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Jane Austen

From Academic Kids

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Jane Austen, in a portrait based on one drawn by her sister Cassandra
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House of Jane Austen (today it is a museum)

Jane Austen (December 16, 1775July 18, 1817) was a prominent English novelist whose work is considered part of the Western canon. She stands as a model of the writer whose apparently sheltered life did nothing to reduce the stature and drama of her fiction.

She was born at the rectory in Steventon, Hampshire, to the Rev George Austen (1731-1805) and Cassandra (nėe Leigh) (1739-1827). She lived for most of her life in the area and had six brothers, and an elder sister, Cassandra, to whom she was very close. The only undisputed portrait of Jane Austen is a coloured sketch done by Cassandra which resides in the National Portrait Gallery in London. However, a full-length painting owned by a family member, traditionally held to be of Jane as a teenager, is now increasingly considered authentic by authorities. Her brothers Frank and Charles went to sea, eventually becoming admirals. In 1783, she was educated briefly by a relative in Oxford then Southampton. In 1785-1786, she was educated at the Reading Ladies boarding school in the Abbey gatehouse in Reading, Berkshire. In general, she received an education superior to that generally given to girls of her time, and took early to writing, her first tale being begun in 1798. Her life was a singularly uneventful one, and, but for a disappointment in love, tranquil and happy. In 1801 the family moved to Bath, the scene of many episodes in her writings; after the death of her father in 1805, Jane, her sister and her mother lived with Frank and his family for several years until they moved in 1809 to Chawton. Here her wealthy brother Edward had an estate with a cottage, which he turned over to his mother and sisters. (Their house today is open to the public.) Jane never married; she was once engaged to a younger man, Harris Bigg-Wither, but changed her mind overnight. Having established herself as a novelist, she continued to live in relative seclusion, and began to suffer ill-health. It is now thought she may have suffered from Addison's disease, the cause of which was then unknown. She travelled to Winchester to seek medical attendance, but so rapid was the progress of her malady that she died there two months later and was buried in the cathedral.

While her first novel, the posthumously published Northanger Abbey, pokes fun at the Gothic novels of Ann Radcliffe, Austen is most famous for her later works, which took the form of socially conscious comedies of errors. These, especially Emma, are often cited for their perfection of form, while modern critics continue to unearth new perspectives on Austen's keen commentary regarding the predicament of young, unmarried, upper-class English women in the early 1800s.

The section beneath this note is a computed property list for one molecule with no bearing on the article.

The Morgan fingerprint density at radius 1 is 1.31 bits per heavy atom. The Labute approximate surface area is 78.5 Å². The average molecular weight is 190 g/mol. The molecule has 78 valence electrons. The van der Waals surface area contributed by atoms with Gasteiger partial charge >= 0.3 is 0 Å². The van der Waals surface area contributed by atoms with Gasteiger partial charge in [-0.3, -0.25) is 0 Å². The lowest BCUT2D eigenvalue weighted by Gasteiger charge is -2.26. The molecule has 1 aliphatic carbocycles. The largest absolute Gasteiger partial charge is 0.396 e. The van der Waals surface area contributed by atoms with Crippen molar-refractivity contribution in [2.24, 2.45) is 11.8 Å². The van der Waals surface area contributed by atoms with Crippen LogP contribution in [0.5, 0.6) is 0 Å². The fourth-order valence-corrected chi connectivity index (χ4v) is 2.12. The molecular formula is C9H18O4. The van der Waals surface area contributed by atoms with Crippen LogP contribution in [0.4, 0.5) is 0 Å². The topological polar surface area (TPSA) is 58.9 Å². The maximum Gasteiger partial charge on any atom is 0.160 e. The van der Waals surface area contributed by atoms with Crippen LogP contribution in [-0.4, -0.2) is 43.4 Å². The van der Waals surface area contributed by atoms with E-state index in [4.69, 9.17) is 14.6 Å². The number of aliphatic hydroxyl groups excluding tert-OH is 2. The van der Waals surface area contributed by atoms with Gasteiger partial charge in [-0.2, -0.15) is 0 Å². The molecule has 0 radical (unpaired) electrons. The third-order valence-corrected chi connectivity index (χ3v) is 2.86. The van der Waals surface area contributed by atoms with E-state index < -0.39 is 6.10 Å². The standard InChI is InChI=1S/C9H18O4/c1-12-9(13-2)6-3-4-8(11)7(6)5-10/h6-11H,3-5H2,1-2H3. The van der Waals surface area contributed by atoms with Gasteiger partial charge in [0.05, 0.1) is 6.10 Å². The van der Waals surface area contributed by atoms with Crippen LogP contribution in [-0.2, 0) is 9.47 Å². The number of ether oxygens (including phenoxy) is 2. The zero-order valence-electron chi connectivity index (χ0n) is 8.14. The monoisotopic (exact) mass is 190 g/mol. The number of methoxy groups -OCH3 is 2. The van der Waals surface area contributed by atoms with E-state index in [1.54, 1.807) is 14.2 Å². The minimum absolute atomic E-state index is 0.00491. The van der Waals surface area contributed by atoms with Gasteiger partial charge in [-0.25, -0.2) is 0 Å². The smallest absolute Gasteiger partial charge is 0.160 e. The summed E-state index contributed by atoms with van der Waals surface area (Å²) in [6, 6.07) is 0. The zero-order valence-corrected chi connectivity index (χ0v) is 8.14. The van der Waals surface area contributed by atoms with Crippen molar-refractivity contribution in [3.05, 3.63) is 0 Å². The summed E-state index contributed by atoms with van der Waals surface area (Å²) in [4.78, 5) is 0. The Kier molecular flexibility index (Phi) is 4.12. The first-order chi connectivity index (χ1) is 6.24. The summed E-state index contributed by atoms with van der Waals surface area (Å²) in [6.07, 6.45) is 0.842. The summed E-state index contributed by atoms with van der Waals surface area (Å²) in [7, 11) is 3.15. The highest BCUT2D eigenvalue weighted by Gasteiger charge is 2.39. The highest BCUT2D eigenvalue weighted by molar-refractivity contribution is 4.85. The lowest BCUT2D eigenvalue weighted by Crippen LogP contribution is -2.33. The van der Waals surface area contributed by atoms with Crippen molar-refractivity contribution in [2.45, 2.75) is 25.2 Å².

Her novels were fairly well received when they were published, with Sir Walter Scott in particular praising her work:

That young lady has a talent for describing the involvements of feelings and characters of ordinary life which is to me the most wonderful I ever met with.

She was also admired by Macaulay (who thought that in the world there were no compositions which approached nearer to perfection), Samuel Taylor Coleridge, Southey, Sydney Smith, and Edward FitzGerald. Her reputation has only increased since, and she is now considered one of the greatest English novelists. Her strength lies in the delineation of character, especially of persons of her own sex, by delicate touches arising out of the most natural and everyday incidents in the life of the middle and upper classes, from which her subjects are generally taken. Her characters, though of quite ordinary types, are drawn with such firmness and precision, and with such significant detail as to retain their individuality intact through their entire development, and they are uncoloured by her own personality. Her view of life seems largely genial, with a strong dash of gentle but keen satire: she appeals rarely and slightly to the deeper feelings; and the enforcement of the lessons she teaches is left altogether to the story, without a word of formal moralising. Almost every scene in her novels features women, purportedly because she did not know how men spoke when not in the presence of women. Some contemporary readers may find the world she describes, in which people's chief concern is obtaining socially prominent marriages, to be unliberated and disquieting; however one should bear in mind that a "good marriage" was then the only available form of social security other than degrading work as governess, or living as hanger-on in a relative's household.

The order in which she began and completed her novels is different from that of their publication. They are:

She also wrote three shorter pieces:

Her early works include:

  • Henry and Eliza
  • The Three Sisters
  • Love and Freindship [sic]
  • The History of England
  • Catharine, or the Bower
  • The Beautifull Cassandra

&c, &c...

Reference: David Cecil, A portrait of Jane Austen (1978)

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